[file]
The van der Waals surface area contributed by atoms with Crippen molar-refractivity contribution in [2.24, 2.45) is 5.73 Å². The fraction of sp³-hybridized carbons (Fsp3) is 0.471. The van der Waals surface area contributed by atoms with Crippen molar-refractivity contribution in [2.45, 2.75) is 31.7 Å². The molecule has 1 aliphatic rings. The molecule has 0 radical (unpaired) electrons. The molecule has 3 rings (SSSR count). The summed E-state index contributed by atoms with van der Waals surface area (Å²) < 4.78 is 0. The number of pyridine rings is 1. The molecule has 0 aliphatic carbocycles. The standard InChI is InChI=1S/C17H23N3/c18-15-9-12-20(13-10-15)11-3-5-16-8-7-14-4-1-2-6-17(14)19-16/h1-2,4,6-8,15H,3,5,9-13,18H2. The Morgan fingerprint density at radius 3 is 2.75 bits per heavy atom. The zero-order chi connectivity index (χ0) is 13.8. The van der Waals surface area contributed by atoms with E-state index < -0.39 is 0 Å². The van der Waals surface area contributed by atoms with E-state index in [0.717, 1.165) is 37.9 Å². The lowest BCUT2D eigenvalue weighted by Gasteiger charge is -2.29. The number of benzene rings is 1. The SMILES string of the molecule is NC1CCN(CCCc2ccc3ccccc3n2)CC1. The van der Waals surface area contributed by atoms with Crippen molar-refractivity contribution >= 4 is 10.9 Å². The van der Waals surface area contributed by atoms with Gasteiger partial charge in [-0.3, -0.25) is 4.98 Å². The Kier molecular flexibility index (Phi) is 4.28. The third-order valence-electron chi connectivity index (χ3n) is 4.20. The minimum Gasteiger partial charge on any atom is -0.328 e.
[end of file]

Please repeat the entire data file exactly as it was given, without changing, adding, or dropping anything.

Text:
The van der Waals surface area contributed by atoms with Crippen molar-refractivity contribution in [2.24, 2.45) is 5.73 Å². The fraction of sp³-hybridized carbons (Fsp3) is 0.471. The van der Waals surface area contributed by atoms with Crippen molar-refractivity contribution in [2.45, 2.75) is 31.7 Å². The molecule has 1 aliphatic rings. The molecule has 0 radical (unpaired) electrons. The molecule has 3 rings (SSSR count). The summed E-state index contributed by atoms with van der Waals surface area (Å²) < 4.78 is 0. The number of pyridine rings is 1. The molecule has 0 aliphatic carbocycles. The standard InChI is InChI=1S/C17H23N3/c18-15-9-12-20(13-10-15)11-3-5-16-8-7-14-4-1-2-6-17(14)19-16/h1-2,4,6-8,15H,3,5,9-13,18H2. The Morgan fingerprint density at radius 3 is 2.75 bits per heavy atom. The zero-order chi connectivity index (χ0) is 13.8. The van der Waals surface area contributed by atoms with E-state index < -0.39 is 0 Å². The van der Waals surface area contributed by atoms with E-state index in [0.717, 1.165) is 37.9 Å². The lowest BCUT2D eigenvalue weighted by Gasteiger charge is -2.29. The number of benzene rings is 1. The SMILES string of the molecule is NC1CCN(CCCc2ccc3ccccc3n2)CC1. The van der Waals surface area contributed by atoms with Crippen molar-refractivity contribution >= 4 is 10.9 Å². The van der Waals surface area contributed by atoms with Gasteiger partial charge in [-0.3, -0.25) is 4.98 Å². The Kier molecular flexibility index (Phi) is 4.28. The third-order valence-electron chi connectivity index (χ3n) is 4.20. The minimum Gasteiger partial charge on any atom is -0.328 e.